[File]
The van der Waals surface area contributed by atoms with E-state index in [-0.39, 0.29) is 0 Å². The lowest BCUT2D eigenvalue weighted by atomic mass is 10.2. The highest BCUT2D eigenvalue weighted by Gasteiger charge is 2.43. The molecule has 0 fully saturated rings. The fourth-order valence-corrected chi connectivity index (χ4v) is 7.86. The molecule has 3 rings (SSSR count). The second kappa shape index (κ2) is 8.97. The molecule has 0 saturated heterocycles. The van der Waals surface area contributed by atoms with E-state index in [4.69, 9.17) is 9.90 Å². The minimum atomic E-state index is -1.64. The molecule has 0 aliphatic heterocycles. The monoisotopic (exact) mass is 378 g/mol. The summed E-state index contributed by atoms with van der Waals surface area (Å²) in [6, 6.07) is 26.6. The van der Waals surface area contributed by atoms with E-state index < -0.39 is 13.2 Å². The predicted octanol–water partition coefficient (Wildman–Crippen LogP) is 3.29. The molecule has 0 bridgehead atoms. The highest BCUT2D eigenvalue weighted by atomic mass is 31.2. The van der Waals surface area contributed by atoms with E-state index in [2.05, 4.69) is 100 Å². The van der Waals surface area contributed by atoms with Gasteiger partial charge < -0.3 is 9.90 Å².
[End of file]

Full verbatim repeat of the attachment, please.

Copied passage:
The van der Waals surface area contributed by atoms with E-state index in [-0.39, 0.29) is 0 Å². The lowest BCUT2D eigenvalue weighted by atomic mass is 10.2. The highest BCUT2D eigenvalue weighted by Gasteiger charge is 2.43. The molecule has 0 fully saturated rings. The fourth-order valence-corrected chi connectivity index (χ4v) is 7.86. The molecule has 3 rings (SSSR count). The second kappa shape index (κ2) is 8.97. The molecule has 0 saturated heterocycles. The van der Waals surface area contributed by atoms with E-state index in [4.69, 9.17) is 9.90 Å². The minimum atomic E-state index is -1.64. The molecule has 0 aliphatic heterocycles. The monoisotopic (exact) mass is 378 g/mol. The summed E-state index contributed by atoms with van der Waals surface area (Å²) in [6, 6.07) is 26.6. The van der Waals surface area contributed by atoms with E-state index < -0.39 is 13.2 Å². The predicted octanol–water partition coefficient (Wildman–Crippen LogP) is 3.29. The molecule has 0 bridgehead atoms. The highest BCUT2D eigenvalue weighted by atomic mass is 31.2. The van der Waals surface area contributed by atoms with E-state index in [2.05, 4.69) is 100 Å². The van der Waals surface area contributed by atoms with Gasteiger partial charge < -0.3 is 9.90 Å².